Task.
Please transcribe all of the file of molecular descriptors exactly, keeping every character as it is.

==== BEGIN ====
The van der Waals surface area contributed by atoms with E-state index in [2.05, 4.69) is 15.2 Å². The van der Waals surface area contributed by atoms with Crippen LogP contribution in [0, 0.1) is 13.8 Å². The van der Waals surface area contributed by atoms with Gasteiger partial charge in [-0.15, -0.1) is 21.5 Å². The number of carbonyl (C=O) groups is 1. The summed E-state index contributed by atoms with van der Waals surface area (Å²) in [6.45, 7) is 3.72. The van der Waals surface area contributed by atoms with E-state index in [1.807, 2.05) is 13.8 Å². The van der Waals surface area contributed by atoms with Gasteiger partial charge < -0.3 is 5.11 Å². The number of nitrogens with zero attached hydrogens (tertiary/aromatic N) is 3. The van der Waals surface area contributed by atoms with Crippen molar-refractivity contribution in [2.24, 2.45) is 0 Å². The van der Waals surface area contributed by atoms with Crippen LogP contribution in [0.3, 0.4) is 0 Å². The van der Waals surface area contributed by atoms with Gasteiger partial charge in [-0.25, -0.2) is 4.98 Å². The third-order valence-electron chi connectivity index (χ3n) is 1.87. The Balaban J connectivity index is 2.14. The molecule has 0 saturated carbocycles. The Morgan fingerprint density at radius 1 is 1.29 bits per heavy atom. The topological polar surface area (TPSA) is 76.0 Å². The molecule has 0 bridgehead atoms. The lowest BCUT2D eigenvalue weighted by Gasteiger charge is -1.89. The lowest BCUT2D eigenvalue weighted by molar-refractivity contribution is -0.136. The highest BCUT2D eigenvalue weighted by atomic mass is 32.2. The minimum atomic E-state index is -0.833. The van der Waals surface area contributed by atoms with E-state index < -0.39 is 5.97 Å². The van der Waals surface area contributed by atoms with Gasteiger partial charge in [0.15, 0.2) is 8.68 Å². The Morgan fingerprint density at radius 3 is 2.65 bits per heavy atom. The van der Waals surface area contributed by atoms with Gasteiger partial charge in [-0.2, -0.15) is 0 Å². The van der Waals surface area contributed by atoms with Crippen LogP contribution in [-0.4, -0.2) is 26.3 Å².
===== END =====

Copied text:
The van der Waals surface area contributed by atoms with E-state index in [2.05, 4.69) is 15.2 Å². The van der Waals surface area contributed by atoms with Crippen LogP contribution in [0, 0.1) is 13.8 Å². The van der Waals surface area contributed by atoms with Gasteiger partial charge in [-0.15, -0.1) is 21.5 Å². The number of carbonyl (C=O) groups is 1. The summed E-state index contributed by atoms with van der Waals surface area (Å²) in [6.45, 7) is 3.72. The van der Waals surface area contributed by atoms with E-state index in [1.807, 2.05) is 13.8 Å². The van der Waals surface area contributed by atoms with Gasteiger partial charge < -0.3 is 5.11 Å². The number of nitrogens with zero attached hydrogens (tertiary/aromatic N) is 3. The van der Waals surface area contributed by atoms with Crippen molar-refractivity contribution in [2.24, 2.45) is 0 Å². The van der Waals surface area contributed by atoms with Crippen LogP contribution in [0.3, 0.4) is 0 Å². The van der Waals surface area contributed by atoms with Gasteiger partial charge in [-0.25, -0.2) is 4.98 Å². The third-order valence-electron chi connectivity index (χ3n) is 1.87. The Balaban J connectivity index is 2.14. The molecule has 0 saturated carbocycles. The Morgan fingerprint density at radius 1 is 1.29 bits per heavy atom. The topological polar surface area (TPSA) is 76.0 Å². The molecule has 0 bridgehead atoms. The lowest BCUT2D eigenvalue weighted by Gasteiger charge is -1.89. The lowest BCUT2D eigenvalue weighted by molar-refractivity contribution is -0.136. The highest BCUT2D eigenvalue weighted by atomic mass is 32.2. The minimum atomic E-state index is -0.833. The van der Waals surface area contributed by atoms with E-state index < -0.39 is 5.97 Å². The van der Waals surface area contributed by atoms with Gasteiger partial charge in [0.15, 0.2) is 8.68 Å². The Morgan fingerprint density at radius 3 is 2.65 bits per heavy atom. The van der Waals surface area contributed by atoms with Gasteiger partial charge in [-0.2, -0.15) is 0 Å². The van der Waals surface area contributed by atoms with Crippen LogP contribution in [-0.4, -0.2) is 26.3 Å².